lørdag 14. august 2010

Aggressiv damutbygging mulig årsak til jordskredet

Jordskredet i Gansu-provinsen 11. august krevde mer enn 1100 menneskeliv. Ytterligere 600 er savnet.
As of 5:20 p.m. on August 11, the worst mudslide ever to hit Zhouqu
County, which is in Gansu Province’s Gannan Tibetan Autonomous
Prefecture, had claimed 1,117 lives and left 627 people missing. The
place hardest hit by the natural disaster Sanyan Yugou, experienced
large-scale mudslides in 1978, 1989 and 1992. These mudslides destroyed
842 houses, killed two people and left 194 others injured. Nearly every
year mudslides in the area damage roads.

A Xinhua news article published on Wednesday said the causes of the
Zhouqu mudslide were the “mountainous terrain and loss of ground cover”
and, according to the deputy director of the Department of Geological
Environment at the Ministry of Land and Resources, “a lingering drought
lasting almost 9 months in some local areas and the 2008 Sichuan
earthquake that might have loosened the mountainside and caused some
cracks are also reasons behind the devastating mudslide.”

An article from Xinmin Evening News [which is the source for all but the
previous paragraph of this summary] discussed early warnings of a
large-scale mudslide and possible human causes of the disaster.
In the 1980s experts suggested that Zhouqu County be relocated. Five
years ago, county investigations identified 86 places that were in
danger of landslides. In 1997, Ma Dongta, an engineering expert in
natural disaster prevention at the Chinese Academy of Sciences’ Chengdu
Institute of Mountain Hazards and Environment, wrote in a public paper
that if a large-scale mudslide were to occur in Sanyan Yugou, the losses
of the disaster would be greater than those experienced in 1992.

After the earthquake in Wenchuan, Sichuan Province in 2008, the land
ministry was particularly concerned about landslides. A team of
investigators sent by the ministry found 57 areas in Zhouqu at risk of
landslides and also advised that the county be relocated in order to
reduce losses from natural disasters.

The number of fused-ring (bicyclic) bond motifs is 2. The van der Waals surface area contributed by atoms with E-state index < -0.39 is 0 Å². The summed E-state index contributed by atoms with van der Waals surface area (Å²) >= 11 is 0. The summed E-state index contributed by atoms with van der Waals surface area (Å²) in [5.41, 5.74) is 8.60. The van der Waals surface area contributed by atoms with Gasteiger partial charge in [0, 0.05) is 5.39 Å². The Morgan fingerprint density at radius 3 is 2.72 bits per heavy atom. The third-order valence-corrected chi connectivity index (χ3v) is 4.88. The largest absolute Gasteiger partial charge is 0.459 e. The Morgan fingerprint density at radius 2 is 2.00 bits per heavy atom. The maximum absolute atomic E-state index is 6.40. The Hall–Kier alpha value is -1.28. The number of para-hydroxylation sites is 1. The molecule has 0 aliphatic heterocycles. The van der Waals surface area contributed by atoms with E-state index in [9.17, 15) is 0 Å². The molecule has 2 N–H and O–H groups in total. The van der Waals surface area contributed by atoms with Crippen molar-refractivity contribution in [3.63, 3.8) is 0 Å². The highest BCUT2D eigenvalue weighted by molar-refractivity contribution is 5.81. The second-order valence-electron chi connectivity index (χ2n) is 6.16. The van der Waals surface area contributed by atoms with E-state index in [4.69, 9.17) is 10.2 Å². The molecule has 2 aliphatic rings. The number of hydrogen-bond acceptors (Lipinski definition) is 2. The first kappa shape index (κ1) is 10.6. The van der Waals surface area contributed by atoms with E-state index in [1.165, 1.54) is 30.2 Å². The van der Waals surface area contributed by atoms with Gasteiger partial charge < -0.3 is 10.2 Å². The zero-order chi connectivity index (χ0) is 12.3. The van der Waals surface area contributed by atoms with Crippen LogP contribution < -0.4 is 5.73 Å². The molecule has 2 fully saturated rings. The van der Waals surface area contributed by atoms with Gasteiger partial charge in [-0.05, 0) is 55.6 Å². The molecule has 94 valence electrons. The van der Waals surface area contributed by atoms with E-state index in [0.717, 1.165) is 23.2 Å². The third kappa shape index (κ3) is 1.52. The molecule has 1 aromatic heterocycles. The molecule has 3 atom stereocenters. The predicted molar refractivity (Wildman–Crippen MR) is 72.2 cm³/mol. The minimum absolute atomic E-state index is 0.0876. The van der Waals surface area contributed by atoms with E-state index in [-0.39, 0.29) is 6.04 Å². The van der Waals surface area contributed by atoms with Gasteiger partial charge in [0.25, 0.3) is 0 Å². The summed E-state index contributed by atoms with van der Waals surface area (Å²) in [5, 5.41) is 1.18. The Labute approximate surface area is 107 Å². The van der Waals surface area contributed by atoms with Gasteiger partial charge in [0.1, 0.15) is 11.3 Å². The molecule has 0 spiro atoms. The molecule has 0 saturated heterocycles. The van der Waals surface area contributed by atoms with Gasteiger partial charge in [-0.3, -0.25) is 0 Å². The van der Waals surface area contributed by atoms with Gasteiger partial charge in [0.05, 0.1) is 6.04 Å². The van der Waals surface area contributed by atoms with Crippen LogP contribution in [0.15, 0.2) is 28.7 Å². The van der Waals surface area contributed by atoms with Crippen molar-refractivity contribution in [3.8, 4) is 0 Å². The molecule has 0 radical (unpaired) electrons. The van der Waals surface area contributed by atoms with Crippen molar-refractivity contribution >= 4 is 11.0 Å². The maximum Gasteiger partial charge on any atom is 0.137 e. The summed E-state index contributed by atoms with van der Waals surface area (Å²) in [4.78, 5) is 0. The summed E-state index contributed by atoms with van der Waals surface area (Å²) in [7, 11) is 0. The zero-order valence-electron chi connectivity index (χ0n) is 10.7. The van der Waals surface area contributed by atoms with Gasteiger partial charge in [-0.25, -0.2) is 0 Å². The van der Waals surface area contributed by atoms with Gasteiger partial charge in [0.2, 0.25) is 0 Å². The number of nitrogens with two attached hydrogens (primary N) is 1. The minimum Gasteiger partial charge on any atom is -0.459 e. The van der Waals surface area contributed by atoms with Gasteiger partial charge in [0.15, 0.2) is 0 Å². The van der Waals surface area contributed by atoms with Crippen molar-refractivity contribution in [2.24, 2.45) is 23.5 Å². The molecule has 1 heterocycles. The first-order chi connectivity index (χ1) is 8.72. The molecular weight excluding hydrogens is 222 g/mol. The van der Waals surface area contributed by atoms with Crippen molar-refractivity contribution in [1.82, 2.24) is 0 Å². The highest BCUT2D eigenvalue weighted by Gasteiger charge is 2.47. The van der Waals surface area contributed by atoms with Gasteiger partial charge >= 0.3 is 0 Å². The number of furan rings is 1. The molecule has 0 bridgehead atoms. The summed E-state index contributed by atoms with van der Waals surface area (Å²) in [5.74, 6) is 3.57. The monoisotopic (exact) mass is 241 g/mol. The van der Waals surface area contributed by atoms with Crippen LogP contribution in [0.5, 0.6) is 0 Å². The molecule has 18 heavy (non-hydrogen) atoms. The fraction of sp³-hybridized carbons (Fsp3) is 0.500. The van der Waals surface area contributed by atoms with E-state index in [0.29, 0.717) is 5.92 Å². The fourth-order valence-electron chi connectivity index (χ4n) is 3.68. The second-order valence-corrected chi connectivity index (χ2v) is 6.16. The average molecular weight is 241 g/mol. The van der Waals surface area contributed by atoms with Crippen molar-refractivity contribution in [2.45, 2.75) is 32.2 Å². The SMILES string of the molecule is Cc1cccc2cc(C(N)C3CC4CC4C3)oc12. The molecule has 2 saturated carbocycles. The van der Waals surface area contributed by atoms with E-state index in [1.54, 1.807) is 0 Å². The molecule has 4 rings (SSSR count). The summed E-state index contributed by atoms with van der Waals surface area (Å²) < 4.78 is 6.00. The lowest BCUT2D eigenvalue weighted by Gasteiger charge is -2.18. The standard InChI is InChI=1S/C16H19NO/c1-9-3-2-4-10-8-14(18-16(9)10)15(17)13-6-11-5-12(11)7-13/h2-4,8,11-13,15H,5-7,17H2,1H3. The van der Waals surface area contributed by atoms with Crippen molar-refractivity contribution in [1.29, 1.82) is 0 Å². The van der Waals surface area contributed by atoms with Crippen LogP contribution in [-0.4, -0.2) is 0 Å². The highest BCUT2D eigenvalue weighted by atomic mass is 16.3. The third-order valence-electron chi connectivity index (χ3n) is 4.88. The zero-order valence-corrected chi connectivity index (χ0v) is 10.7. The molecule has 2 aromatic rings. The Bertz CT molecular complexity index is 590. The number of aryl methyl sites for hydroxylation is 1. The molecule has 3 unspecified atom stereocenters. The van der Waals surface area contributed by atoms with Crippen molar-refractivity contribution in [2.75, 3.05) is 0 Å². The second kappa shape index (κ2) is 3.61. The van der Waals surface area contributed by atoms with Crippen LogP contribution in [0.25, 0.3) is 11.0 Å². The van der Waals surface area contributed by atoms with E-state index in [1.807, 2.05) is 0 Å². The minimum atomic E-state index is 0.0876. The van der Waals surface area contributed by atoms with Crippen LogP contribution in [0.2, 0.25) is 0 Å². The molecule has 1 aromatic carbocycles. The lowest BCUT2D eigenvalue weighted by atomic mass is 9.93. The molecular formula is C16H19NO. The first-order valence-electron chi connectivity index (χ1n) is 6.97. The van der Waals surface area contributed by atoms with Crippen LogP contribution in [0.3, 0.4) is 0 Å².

Relocation is difficult, however, because more than 30% of county
residents are Tibetan minorities accustomed to living on mountain sides
and making a living raising fruit trees, county funds are tight and
there is nowhere to go.

According to public data, since 2003, several preferential policies
released in the county have spurred the development of hydropower. In
five years, contracts for 53 hydropower construction projects were
signed, with 41 of them either completed or under construction. The
projects have accumulated a slag heap of more than 38 million cubic
meters and estimated soil erosion of 749,000 tons. These projects
account for more than 80% of construction projects in the county.

Geology expert Fan Shao said that although there is currently
insufficient evidence to prove that the mudslides are directly related
to hydropower construction, the effect of large-scale engineering
projects on geological conditions cannot be ignored and may speed soil
erosion. “Hydropower is Gannan’s economic backbone, but if you only
consider short-term economic gain, you may eventually face heavier
environmental and human losses,” Shao said.

Driving along the Bailongjiang River, there are many hydropower stations
of various sizes. “Including all of its tributaries, in total, there
should be nearly 1,000, most of which are small power stations with
capacity of a few hundred kilowatts,” according to Bailongjiang Forestry
Management Administration worker Zhang Qirong.

The hasty development of some of the projects has created potential
danger. One week before the recent mudslide, one hydropower station was
cited for a series of problems including incomplete safety measures at
its materials processing plant and disposal areas. These problems were
found to be causing soil erosion.

“I heard my grandpa say that 50 years ago the mountains were covered in
dense forest,” said a student at Zhouqu’s No. 3 Middle School. “Now,
every year my school takes a trip to plant trees on the mountain side,
but the trees survive only rarely.” From August 1952, when Zhouqu’s
forestry administration was established, until 1990, about 126,500
hectares of county forest were used for lumbering, with 100,000 cubic
meters of forest cut down each year.

At the same time, large-scale cultivation was underway. Zhouqu is an
impoverished county, in which about 90% of residents are farmers. Today,
all of the land in the county with inclines of less than 40 degrees has
been cleared for farming.

Recently, Gansu Province Civil Affairs Bureau Director General Tian
Baozhong said that, though plans remain undecided, it was unlikely that
reconstruction of Zhouqu County would occur in its current location.
According to Tian, a memorial might be erected at the site of the mudslide.

Xinmin Evening News

*Compiled by Green Earth Volunteers' China Environment Brief